Mercy Housing Lakefront ‘breaks ground’ on supportive housing for formerly homeless in Englewood neighborhood

Mercy Housing Lakefront, along with co-host Alderman JoAnn Thompson of the 16th Ward, celebrated the groundbreaking of its newest supportive housing property in Chicago – a 99-unit development for people who are formerly homeless or have special needs.


The property, to be located at 901 West 63rd Street, is part of the Englewood neighborhood’s revitalization, a collaborative effort to bring more housing, education and services to residents. The creation of this housing is part of the City of Chicago’s 10-Year Plan to End Homelessness and will include on-site services including case management, resident leadership, and employment training and education.


“We are excited to be a part of the changes that are happening in Englewood,” said Cindy Holler, president of Mercy Housing Lakefront. “With this new supportive housing development, formerly homeless individuals will play a positive role in this soon-to-be thriving neighborhood. Mercy Housing Lakefront appreciates the support from the city of Chicago, the state of Illinois and the Englewood community for making this property possible.”


Several experts in Chicago’s housing industry joined Alderman Thompson and Mercy Housing Lakefront at Friday’s event for a discussion panel that examined our current financial crisis, its effect on Chicago neighborhoods and collaborative solutions for the future. The construction of this new property will bring much-needed jobs to Illinois, where the unemployment rate is 7.6 percent. According to the National Association of Homebuilders, the construction of an average new multifamily rental unit resulted in 1.18 jobs and $33,494 in tax revenue in 2008. Mercy Housing Lakefront will partner with the Dawson Technical Institute of Kennedy-King College Construction Training Program to give graduates on-site experience in construction.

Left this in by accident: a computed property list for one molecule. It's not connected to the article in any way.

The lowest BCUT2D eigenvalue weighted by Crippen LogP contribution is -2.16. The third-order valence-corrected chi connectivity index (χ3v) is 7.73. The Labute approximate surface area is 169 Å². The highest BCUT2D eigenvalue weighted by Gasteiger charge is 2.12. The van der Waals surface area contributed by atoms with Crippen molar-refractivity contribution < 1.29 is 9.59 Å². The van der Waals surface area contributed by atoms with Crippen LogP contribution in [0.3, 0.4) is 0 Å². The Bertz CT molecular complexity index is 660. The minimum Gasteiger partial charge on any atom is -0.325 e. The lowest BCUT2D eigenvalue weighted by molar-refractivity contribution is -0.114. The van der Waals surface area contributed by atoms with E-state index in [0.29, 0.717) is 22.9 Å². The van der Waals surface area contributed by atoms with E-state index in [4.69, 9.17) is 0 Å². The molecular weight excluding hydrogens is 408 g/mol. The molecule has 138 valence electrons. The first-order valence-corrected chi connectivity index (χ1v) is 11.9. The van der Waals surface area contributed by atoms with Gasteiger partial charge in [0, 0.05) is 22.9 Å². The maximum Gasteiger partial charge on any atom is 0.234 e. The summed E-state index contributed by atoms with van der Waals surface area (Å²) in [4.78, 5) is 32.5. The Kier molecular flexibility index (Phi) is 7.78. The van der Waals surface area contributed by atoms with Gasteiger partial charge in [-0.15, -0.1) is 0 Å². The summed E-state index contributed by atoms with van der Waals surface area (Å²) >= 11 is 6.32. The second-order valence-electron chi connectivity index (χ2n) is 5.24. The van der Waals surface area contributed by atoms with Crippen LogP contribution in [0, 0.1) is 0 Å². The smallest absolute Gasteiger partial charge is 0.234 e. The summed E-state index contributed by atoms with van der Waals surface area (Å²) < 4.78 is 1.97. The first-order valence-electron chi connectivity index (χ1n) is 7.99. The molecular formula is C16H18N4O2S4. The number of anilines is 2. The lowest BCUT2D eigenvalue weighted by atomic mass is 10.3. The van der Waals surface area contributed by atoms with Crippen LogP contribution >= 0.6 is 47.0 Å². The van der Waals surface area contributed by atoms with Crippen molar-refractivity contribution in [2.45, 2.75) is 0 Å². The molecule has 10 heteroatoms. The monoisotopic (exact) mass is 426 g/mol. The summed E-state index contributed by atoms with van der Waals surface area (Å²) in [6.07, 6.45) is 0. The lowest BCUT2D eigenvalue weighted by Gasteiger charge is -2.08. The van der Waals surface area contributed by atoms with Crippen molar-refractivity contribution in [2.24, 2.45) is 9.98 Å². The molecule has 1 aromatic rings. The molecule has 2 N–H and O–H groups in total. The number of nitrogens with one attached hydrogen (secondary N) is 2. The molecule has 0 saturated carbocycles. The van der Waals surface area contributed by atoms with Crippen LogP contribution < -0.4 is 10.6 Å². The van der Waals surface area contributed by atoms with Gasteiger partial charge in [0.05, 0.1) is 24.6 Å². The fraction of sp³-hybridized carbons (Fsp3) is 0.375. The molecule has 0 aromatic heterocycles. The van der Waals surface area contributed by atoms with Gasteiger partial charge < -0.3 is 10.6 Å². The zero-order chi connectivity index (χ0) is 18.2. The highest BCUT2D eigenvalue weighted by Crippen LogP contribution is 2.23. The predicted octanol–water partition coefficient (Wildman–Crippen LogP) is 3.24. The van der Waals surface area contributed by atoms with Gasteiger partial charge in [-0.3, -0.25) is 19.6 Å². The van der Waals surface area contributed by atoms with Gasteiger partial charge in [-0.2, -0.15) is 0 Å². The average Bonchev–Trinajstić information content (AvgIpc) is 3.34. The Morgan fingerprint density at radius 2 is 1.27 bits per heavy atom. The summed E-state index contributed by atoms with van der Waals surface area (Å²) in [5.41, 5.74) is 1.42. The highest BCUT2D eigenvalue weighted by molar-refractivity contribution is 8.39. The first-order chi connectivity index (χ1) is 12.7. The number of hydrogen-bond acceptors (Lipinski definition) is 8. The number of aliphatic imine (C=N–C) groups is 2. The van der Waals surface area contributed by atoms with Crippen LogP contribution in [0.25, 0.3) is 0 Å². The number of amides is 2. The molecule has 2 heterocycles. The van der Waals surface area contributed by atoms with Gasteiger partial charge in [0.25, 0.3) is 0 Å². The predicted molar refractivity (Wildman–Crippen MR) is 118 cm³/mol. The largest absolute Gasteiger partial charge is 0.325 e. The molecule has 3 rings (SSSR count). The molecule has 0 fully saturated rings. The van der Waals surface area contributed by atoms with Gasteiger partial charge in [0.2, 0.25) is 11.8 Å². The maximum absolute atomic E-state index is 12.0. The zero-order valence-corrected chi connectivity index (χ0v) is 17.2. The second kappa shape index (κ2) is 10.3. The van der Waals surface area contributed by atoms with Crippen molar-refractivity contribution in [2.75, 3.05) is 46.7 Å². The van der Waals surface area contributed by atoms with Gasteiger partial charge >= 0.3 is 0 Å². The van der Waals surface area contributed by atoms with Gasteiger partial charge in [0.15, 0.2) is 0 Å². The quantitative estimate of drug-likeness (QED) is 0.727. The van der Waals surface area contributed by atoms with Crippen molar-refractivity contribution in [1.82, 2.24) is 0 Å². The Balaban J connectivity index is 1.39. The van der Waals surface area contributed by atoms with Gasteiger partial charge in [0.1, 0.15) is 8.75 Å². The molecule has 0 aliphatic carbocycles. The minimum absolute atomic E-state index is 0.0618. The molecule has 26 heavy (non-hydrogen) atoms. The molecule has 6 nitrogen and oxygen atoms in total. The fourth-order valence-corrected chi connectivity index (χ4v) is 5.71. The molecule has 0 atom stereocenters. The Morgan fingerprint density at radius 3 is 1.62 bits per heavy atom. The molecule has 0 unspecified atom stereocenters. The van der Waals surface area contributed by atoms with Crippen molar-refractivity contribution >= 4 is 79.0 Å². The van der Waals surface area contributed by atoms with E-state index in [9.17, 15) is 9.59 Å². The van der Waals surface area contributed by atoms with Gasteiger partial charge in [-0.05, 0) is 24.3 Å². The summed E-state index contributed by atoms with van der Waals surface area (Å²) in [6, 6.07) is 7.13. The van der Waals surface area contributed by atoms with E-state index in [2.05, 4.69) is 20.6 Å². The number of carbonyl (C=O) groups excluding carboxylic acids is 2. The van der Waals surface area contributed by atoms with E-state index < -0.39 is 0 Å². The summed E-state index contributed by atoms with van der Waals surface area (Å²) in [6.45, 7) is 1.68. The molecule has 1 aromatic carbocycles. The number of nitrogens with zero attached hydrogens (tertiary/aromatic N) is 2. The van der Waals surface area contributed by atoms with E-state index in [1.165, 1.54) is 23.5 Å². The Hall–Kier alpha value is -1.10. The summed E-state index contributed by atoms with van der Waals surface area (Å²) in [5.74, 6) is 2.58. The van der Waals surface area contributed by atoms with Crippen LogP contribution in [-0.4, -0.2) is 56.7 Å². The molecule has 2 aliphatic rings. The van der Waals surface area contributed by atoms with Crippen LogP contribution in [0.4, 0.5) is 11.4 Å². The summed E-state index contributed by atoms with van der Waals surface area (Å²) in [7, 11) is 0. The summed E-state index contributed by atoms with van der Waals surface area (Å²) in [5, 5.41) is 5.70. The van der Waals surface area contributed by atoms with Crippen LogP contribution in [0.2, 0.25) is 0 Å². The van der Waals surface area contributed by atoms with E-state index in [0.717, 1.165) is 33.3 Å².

“This development furthers the city’s commitment to support healthy neighborhoods by investing in programs and services that emphasize the creation of jobs, and the development of new businesses and affordable housing,” said Ellen Sahli, first deputy commissioner of the City of Chicago’s Department of Community Development. “The city has partnered with Mercy Housing Lakefront to create jobs and housing opportunities that will serve to revitalize the community and improve the lives of residents.”


The event was hosted at the Sikia Resturant, part of the Washburn Culinary Institute of Kennedy-King College.


For photos from the event, please go to